If you are ever asked to bring a "finger food" to a party, something with bacon is almost a sure success, especially if there will be guy guests!  I know people that won't touch pork, but make an exception for bacon.  Many bacon based appetizers call for wrapping it around a piece of chicken, dates, or water chestnuts.  The hard part is cooking the bacon to crispy goodness without burning, overcooking, or undercooking the other component!  One easy way to make bacon into a party food is to make "bacon crisps".   This is a simple recipe that involves dipping the bacon in a seasoned liquid mixture, coating it in crumbs and baking until it is a spicey, smokey, crispy strip of (mentally) healthy goodness!  I adapted this recipe from one I found in an old community type cookbook; I changed the instructions and experimented with ingredient proportions.  It's delicious, and if you have leftovers (unlikely), you can refrigerate them and re-heat in the oven the next day!

Bacon Crisps
1 lb. medium sliced bacon
1 tsp. dry mustard
1/2 tsp. cayenne pepper
2 eggs
2 cups cracker crumbs (buy them, grind in a food processor, or crush crackers in a plastic bag)
"old school" salt and pepper (the already finely ground kind)

Preheat the oven to 350F.
Slice the bacon strips crosswise into thirds.  Get out a sheet pan or a shallow baking dish and spray with PAM.
Mix the mustard and cayenne together and then add the eggs in a shallow bowl.  Mix everything up well.  Put the cracker crumbs in another shallow bowl.
Dip a slice of bacon into the egg mixture, then drag it through the cracker crumbs on both sides.  Lay out on the sheet pan and repeat with all the slices.  You can put them close together, but not touching.
Bake for 20-25 minutes, or until very crisp and pleasantly browned.  Turn them over halfway through the cooking time.  It's easy to flip them over with two forks.  The total cooking time varies a bit depending on the thickness of the bacon.  When they come out of the oven, sprinkle with salt and pepper, then remove to paper towels to drain.  Place on a platter and serve warm or at room temperature.  If you have to do another batch, be sure to drain off any fat left in the sheet pan from the first batch.  Store leftovers in the fridge!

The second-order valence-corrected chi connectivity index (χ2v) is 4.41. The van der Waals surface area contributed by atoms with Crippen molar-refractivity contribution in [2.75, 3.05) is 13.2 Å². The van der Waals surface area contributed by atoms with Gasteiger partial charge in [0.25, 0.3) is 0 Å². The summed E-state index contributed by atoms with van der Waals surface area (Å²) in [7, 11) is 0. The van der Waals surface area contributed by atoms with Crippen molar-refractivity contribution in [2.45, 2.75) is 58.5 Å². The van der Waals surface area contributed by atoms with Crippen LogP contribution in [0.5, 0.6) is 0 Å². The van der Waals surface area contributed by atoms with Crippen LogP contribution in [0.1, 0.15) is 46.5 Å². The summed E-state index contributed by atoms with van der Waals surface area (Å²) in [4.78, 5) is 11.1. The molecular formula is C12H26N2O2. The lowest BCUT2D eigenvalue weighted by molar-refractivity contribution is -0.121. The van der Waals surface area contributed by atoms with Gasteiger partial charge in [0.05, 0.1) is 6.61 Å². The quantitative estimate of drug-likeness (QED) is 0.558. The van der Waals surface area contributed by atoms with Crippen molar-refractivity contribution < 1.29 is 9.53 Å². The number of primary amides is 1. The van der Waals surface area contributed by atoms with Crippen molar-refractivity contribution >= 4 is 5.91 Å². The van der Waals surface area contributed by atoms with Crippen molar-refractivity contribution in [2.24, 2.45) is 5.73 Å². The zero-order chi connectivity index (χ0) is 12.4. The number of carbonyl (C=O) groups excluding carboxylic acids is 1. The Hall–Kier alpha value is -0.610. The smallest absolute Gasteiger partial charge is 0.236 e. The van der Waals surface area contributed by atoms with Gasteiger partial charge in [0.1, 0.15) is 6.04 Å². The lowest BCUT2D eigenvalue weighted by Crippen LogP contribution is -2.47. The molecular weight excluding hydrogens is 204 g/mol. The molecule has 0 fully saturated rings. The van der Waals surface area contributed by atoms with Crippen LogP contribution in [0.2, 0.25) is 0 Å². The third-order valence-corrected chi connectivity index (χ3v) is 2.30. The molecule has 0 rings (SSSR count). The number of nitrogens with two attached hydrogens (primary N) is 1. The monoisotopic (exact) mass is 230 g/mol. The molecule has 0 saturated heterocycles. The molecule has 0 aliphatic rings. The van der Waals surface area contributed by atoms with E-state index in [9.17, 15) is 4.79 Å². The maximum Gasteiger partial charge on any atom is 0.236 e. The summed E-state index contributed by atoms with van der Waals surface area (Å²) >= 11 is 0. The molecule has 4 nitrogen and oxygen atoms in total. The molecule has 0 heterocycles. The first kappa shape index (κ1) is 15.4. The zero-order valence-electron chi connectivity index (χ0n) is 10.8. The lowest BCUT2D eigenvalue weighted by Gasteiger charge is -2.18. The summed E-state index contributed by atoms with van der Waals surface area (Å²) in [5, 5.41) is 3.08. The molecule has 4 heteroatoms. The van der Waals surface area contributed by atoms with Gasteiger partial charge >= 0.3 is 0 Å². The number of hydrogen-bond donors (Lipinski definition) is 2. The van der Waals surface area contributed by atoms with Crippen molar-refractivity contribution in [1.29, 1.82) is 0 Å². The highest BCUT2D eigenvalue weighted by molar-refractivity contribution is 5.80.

Monday, June 11, 2012

"Special No. 3A" Shrimp with Black Bean and Garlic Sauce

Have you ever noticed how organized the typical Chinese restaurant is?  You can rush in, order your "Special No. 3A" or whatever, and instantly you, the kitchen, waitstaff, and cashier are on the same page!  You're soon presented with your cute little box and there's dinner!  It's wonderfully efficient!
Chinese food is fun, relatively inexpensive, and most of the time very tasty!  However, I've found that now with so many great condiments in the ordinary grocery store, you can make some great "take out" style dishes at home!  They are super quick, very economical, and you get to control what's in there-- or not in there (MSG!).  I figured out that it takes at least 40 minutes from the time you place your Chinese food order to the time your family is eating.  It takes less than 20 minutes to put the dish pictured here, Shrimp with Black Bean Garlic Sauce, together.  The Black Bean Garlic Sauce shown above is a terrific product!  It is tasty, contains no artificial ingredients, and cost only $2.40 at my local store.  It seasons 5-6 lbs. of protein (shrimp, chicken, beef, pork, tofu, etc.), which is at least as many family sized meals.  The sauce is very salty, so it's not good if you're watching that, but otherwise it is a wholesome product.
This is so easy, it's hardly a "recipe", but if you like the "Chicken or Shrimp with Black Bean and Garlic Sauce" that is the staple of many Chinese menus, I think you'll love this recipe!  If you want to serve it with rice, make that beforehand.  Add a few fortune cookies, and it's a party! 
Shrimp (or whatever) with Black Bean and Garlic Sauce (Serves 3-4)
1 lb. cleaned shrimp without tails (or sliced chicken breast, beef, pork or cubed tofu)
1 medium zucchini, halved lengthwise and sliced
3 green onions sliced diagonally (use most of the green part also)
1 large carrot, sliced diagonally into thin slices
2 stalks celery sliced diagonally
1/2 can sliced water chestnuts (use the other half tomorrow in a salad!)
1 Tbl. cooking oil
3 Tb. Black bean and garlic sauce
Heat the oil in a large, non-stick skillet.  If you have a wok, you can use it, but it's not necessary.  If you're using chicken, beef, or pork, add it to the oil and cook until almost done.  Add the veggies and cook 2-3 more minutes until the veggies are crisp-tender.  If you're using shrimp or tofu, cook the veggies first for 2 minutes, then add the shrimp and cook until it is opaque throughout and pink.  If you're using tofu, add the tofu at the last and just heat through.  Stir gently or the tofu will break up too much.